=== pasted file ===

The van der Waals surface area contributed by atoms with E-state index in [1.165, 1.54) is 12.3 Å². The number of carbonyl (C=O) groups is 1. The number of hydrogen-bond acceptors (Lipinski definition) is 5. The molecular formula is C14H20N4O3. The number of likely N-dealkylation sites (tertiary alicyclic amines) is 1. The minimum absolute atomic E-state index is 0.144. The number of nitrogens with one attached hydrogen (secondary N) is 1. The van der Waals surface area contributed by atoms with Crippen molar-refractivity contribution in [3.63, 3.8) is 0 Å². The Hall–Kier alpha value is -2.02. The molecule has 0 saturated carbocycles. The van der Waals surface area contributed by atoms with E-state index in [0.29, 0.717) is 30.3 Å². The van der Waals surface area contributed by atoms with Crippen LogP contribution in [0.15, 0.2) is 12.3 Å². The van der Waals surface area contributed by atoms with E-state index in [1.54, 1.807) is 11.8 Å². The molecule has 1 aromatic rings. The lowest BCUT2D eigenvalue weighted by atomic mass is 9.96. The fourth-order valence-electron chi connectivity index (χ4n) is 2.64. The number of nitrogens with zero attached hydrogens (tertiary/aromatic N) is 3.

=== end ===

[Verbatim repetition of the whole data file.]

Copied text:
The van der Waals surface area contributed by atoms with E-state index in [1.165, 1.54) is 12.3 Å². The number of carbonyl (C=O) groups is 1. The number of hydrogen-bond acceptors (Lipinski definition) is 5. The molecular formula is C14H20N4O3. The number of likely N-dealkylation sites (tertiary alicyclic amines) is 1. The minimum absolute atomic E-state index is 0.144. The number of nitrogens with one attached hydrogen (secondary N) is 1. The van der Waals surface area contributed by atoms with Crippen molar-refractivity contribution in [3.63, 3.8) is 0 Å². The Hall–Kier alpha value is -2.02. The molecule has 0 saturated carbocycles. The van der Waals surface area contributed by atoms with E-state index in [0.29, 0.717) is 30.3 Å². The van der Waals surface area contributed by atoms with Crippen LogP contribution in [0.15, 0.2) is 12.3 Å². The van der Waals surface area contributed by atoms with E-state index in [1.54, 1.807) is 11.8 Å². The molecule has 1 aromatic rings. The lowest BCUT2D eigenvalue weighted by atomic mass is 9.96. The fourth-order valence-electron chi connectivity index (χ4n) is 2.64. The number of nitrogens with zero attached hydrogens (tertiary/aromatic N) is 3.